6. “Maybe” The Chantels. One of the very first successful African-American “girl groups.” This is from 1957, later covered by Janis Joplin. Lead singer Arlene Smith was classically trained and performed at Carnegie Hall at age 12. At 12, I was playing the accordion in my basement. People called me the Myron Floren of Holyoke, MA.
  7. “Paul” Big Thief. Indie/alt group led by Adrianne Lenker, one of the most fascinating figures in current music, subject of a recent New Yorker profile. She grew up in a cult in Indiana, has a black belt in karate, and all four members of the band went to Berklee College of Music. This is a song about the two sides of Lenker’s personality, not about a guy named Paul. I am a big Big Thief fan.
  8. “Buttercup” Lucinda Williams. Louisiana-born, one of our most influential alt-country singer-songwriters. This is a “bad-boy” song from her 2011 album Blessed. Saw Lucinda in person. Perhaps due to a pre-concert cocktail or five, she tripped over her music stand, sent her song sheets flying all over the stage, and didn’t seem to know where she was. She did have a nice hat. LOVE this song.
  9. “Mr. Big Stuff” Jean Knight. From New Orleans. Her 1971 hit. “Mr. Big Stuff, who do you think you are?” Dedicated to several current, soon to be former, politicians.
  10. “Don’t Wait Too Long” Madeleine Peyroux. Born in Athens, GA, moved to Paris with her mother when her parents divorced. Good song but she has too many “e’s” in her first name.
  11. “Across The Great Divide” Nanci Griffith. Contemporary folkie, this from her Grammy-winning album Other Voices, Other Rooms. She sings this Kate Bush song with Emmylou Harris. Same title of the Band’s song from last week, different song.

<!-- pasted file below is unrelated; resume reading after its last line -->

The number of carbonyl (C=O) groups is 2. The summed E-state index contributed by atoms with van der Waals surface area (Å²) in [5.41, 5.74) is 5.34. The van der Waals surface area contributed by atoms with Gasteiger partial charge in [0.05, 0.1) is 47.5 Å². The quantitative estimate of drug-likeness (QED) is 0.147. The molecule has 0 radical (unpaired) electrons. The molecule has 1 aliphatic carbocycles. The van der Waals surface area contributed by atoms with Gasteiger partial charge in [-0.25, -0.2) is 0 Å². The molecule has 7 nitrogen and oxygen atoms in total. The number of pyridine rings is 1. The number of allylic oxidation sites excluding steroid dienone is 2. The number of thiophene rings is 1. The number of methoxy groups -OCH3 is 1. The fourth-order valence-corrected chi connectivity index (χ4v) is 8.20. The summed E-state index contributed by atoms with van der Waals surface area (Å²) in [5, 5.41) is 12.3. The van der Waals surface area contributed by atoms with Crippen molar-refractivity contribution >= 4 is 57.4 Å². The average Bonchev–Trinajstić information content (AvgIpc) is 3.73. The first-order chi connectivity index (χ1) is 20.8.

12. “Walk On By” Dionne Warwick. All-time great singer, went to the University of Hartford Hartt School of Music, up the street from where my wife grew up. Dionne recorded this classic Bacharach-David song in German with the title “Geh vorbei.” It hit number einer.
  13. “Speaking With The Angel” Cry Cry Cry. Folk supergroup made up of Lucy Kaplansky, Richard Shindell, and Dar Williams recorded one album of covers in 1998. This is a stunningly beautiful version of the Ron Sexsmith song. Lucy is fine, Dar is the best, Shindell schlepped the equipment.
  14. “Free Me” Joss Stone. Born. Joscelyn Eve Stoker. British super soul singer with the grittiest voice this side of Janis. Love her and love this song. “Don’t tell me that I won’t; I will.”
  15. “Goodbye Yellow Brick Road” Yola. Yes, Yola again. Can’t help it. This British R&B singer crushes Elton’s signature song. Stirring.

So…the women are HERE. Congratulations, Kamala. Next week, we return to a more typical pandemic playlist. Enjoy this one– song for song, maybe my favorite. Almost forgot..

Don’t Forget to Disinfect and… PLAY IT LOUD!

The link again:  Play List

 

Fact Check

The Shirelles did not lose to a kid who played “This Land Is Your Land” in his armpits. It was “Goodnight, Irene.”

I did take accordion lessons but was not called the Myron Floren of Holyoke, MA. I played the accordion for eight years and learned one song, “Hava Nagila.”

Poll question result: Dusty Springfield or Nitty Gritty Dirt Band? Dusty by a hair.

This week’s poll question: Indie artist face-off: Phoebe Bridgers or Big Thief?